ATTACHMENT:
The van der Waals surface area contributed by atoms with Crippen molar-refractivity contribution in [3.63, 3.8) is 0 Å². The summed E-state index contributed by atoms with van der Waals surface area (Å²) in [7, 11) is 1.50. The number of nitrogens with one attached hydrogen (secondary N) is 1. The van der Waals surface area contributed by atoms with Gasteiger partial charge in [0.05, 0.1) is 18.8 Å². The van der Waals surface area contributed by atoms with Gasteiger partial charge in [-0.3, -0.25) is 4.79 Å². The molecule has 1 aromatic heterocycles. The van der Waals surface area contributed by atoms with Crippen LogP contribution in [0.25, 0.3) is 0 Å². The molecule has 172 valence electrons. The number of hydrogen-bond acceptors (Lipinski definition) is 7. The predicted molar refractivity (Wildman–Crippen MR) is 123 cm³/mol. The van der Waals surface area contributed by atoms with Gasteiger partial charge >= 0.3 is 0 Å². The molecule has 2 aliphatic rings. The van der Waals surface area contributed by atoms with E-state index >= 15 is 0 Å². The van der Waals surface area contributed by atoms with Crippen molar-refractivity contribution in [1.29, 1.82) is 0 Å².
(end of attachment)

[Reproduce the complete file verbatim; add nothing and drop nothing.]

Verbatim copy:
The van der Waals surface area contributed by atoms with Crippen molar-refractivity contribution in [3.63, 3.8) is 0 Å². The summed E-state index contributed by atoms with van der Waals surface area (Å²) in [7, 11) is 1.50. The number of nitrogens with one attached hydrogen (secondary N) is 1. The van der Waals surface area contributed by atoms with Gasteiger partial charge in [0.05, 0.1) is 18.8 Å². The van der Waals surface area contributed by atoms with Gasteiger partial charge in [-0.3, -0.25) is 4.79 Å². The molecule has 1 aromatic heterocycles. The van der Waals surface area contributed by atoms with Crippen LogP contribution in [0.25, 0.3) is 0 Å². The molecule has 172 valence electrons. The number of hydrogen-bond acceptors (Lipinski definition) is 7. The predicted molar refractivity (Wildman–Crippen MR) is 123 cm³/mol. The van der Waals surface area contributed by atoms with Gasteiger partial charge >= 0.3 is 0 Å². The molecule has 2 aliphatic rings. The van der Waals surface area contributed by atoms with E-state index >= 15 is 0 Å². The van der Waals surface area contributed by atoms with Crippen molar-refractivity contribution in [1.29, 1.82) is 0 Å².